A question really can't be incorrect.
A question really can't be incorrect.
Her attorney would likely have done no such thing. The OP lives in CA and her attorney is in CA. The ex-husband lives in NY. The ex husband's NY lawyer is attempting to serve the OP for an action in NY state. So, unless her CA lawyer is admitted to practice law in NY state her attorney could not represent her in that action in NY state. Her lawyer likely then also does not know the rules for service in NY and is not in a position to school his lawyer on how service in NY must be done.
It also matters a great deal as to what it was that was being served. Contrary to your statement above, not all service may be made on the lawyer for the defendant. The rules of most jurisdictions do require that some things, like the initial complaint/petition in an action, must be served on the defendant herself even if you know the person has a lawyer. The rules for serving the opposing lawyer come into play once the action has been started and the opposing lawyer has entered his/her appearance in the case. Again, if the OP's lawyer is not admitted to practice law in NY (whether licensed there or admitted pro hac vice) he or she will not be the attorney of record in that action. And in that case, the rules will not require service be made to the lawyer.
As to a restraining order violation, you don't know that a violation occurred. We don't have the benefit of the restraining order language to look at. If the ex's attorney knew there was a restraining order in effect and that the order prohibited his client from contacting the OP by phone then I agree it was not a good idea for him to give the telephone number to his client. However, that may not be a violation of the rules of professional conduct. Still, the OP could report that and let the attorney disciplinary officials in NY decide that.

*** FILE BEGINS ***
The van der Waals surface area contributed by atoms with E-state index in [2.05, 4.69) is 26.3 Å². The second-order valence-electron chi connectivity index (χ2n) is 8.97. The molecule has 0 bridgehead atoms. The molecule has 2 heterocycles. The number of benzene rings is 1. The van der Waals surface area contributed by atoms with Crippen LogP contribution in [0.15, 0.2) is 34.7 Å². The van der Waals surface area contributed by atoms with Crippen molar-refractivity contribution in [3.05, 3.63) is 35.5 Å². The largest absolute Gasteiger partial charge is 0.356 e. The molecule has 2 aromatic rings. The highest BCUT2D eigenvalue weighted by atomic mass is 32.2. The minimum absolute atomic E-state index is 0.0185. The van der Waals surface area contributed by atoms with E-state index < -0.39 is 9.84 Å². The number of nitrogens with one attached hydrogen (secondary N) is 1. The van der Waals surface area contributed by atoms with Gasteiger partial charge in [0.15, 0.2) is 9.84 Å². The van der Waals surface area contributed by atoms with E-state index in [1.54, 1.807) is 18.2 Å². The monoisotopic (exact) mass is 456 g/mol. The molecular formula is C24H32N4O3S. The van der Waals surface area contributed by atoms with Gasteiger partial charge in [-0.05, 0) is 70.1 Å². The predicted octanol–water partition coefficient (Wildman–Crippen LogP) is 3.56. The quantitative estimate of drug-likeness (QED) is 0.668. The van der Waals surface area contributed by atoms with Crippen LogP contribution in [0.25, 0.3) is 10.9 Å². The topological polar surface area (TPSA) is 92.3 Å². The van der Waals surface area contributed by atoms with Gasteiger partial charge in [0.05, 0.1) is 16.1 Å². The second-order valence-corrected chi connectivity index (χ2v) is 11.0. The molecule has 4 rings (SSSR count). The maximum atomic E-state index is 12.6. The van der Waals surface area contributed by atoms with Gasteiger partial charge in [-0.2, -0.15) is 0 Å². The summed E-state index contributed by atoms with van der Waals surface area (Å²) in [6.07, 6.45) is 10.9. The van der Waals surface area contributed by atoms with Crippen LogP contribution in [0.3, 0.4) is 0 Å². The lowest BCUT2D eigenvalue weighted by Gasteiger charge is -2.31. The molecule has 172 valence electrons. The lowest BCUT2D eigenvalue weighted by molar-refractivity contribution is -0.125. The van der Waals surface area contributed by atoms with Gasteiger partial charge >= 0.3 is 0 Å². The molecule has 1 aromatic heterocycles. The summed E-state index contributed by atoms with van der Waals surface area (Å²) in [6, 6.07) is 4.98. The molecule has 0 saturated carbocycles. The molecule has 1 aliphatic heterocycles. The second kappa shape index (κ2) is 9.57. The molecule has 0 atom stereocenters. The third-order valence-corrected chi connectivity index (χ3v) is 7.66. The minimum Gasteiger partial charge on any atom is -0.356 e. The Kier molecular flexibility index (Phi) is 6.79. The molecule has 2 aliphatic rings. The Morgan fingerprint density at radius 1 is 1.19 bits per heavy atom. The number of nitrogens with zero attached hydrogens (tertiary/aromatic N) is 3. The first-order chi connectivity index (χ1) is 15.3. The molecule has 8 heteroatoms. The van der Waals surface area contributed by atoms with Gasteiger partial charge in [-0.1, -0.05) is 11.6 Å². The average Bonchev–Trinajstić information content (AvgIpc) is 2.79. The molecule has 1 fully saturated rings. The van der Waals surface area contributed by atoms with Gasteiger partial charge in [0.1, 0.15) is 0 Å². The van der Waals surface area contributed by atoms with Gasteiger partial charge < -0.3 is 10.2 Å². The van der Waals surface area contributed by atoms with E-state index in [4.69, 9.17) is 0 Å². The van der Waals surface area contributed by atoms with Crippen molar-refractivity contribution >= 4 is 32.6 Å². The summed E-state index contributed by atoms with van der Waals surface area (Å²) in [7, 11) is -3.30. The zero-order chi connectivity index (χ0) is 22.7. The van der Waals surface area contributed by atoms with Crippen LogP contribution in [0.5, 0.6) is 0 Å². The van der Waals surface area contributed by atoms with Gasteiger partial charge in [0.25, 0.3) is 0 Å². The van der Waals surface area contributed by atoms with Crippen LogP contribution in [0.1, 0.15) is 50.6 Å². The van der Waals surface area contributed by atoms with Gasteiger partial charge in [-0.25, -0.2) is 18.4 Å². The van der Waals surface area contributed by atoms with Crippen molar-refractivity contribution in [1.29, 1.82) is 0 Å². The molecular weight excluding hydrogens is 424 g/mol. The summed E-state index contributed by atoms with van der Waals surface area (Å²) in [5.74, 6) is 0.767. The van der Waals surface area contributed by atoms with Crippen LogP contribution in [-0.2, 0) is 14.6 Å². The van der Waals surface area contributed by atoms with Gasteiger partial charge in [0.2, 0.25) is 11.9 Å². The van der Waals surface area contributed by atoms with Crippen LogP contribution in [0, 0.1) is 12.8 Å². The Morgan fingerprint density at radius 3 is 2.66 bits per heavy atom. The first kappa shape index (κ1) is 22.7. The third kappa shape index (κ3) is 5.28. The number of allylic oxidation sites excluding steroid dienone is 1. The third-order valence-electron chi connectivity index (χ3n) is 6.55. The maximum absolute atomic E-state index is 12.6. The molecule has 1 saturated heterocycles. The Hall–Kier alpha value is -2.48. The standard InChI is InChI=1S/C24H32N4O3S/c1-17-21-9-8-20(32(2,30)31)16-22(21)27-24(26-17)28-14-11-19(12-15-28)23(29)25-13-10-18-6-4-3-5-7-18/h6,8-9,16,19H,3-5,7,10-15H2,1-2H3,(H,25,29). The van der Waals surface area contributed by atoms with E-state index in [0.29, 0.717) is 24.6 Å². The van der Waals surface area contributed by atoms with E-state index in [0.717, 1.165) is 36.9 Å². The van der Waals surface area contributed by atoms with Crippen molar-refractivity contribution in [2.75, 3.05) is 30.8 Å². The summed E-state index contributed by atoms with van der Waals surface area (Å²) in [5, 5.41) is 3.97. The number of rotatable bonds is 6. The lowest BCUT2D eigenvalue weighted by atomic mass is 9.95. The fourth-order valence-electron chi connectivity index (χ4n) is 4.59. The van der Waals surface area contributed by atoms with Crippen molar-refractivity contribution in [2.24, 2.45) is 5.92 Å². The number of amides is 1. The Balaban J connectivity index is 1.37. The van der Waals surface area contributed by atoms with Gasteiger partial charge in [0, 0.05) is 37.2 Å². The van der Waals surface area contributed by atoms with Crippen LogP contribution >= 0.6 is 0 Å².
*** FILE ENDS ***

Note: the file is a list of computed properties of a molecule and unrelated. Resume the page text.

I didn’t say an RO violation occurred. I said the attorney may be complicit in a violation of the RO and I believe the attorneys actions should be reported. I would report the actions both to the involved court and the state bar.
So, if the New York attorney didn’t know the op is represented by an attorney, do ya guess he just started calling all the attorneys licensed in California until he found the one representing the op? Obviously not. He was aware the California attorney is representing the op.
Rule 4.2 says this
In representing a client, a lawyer shall not communicate about the subject of the representation with a person the lawyer knows to be represented by another lawyer in the matter, unless the lawyer has the consent of the other lawyer or is authorized to do so by law or a court order.
Are you representing a client if they hired you to represent them if there is no court action in play? Does that representation invoke rule 4.2?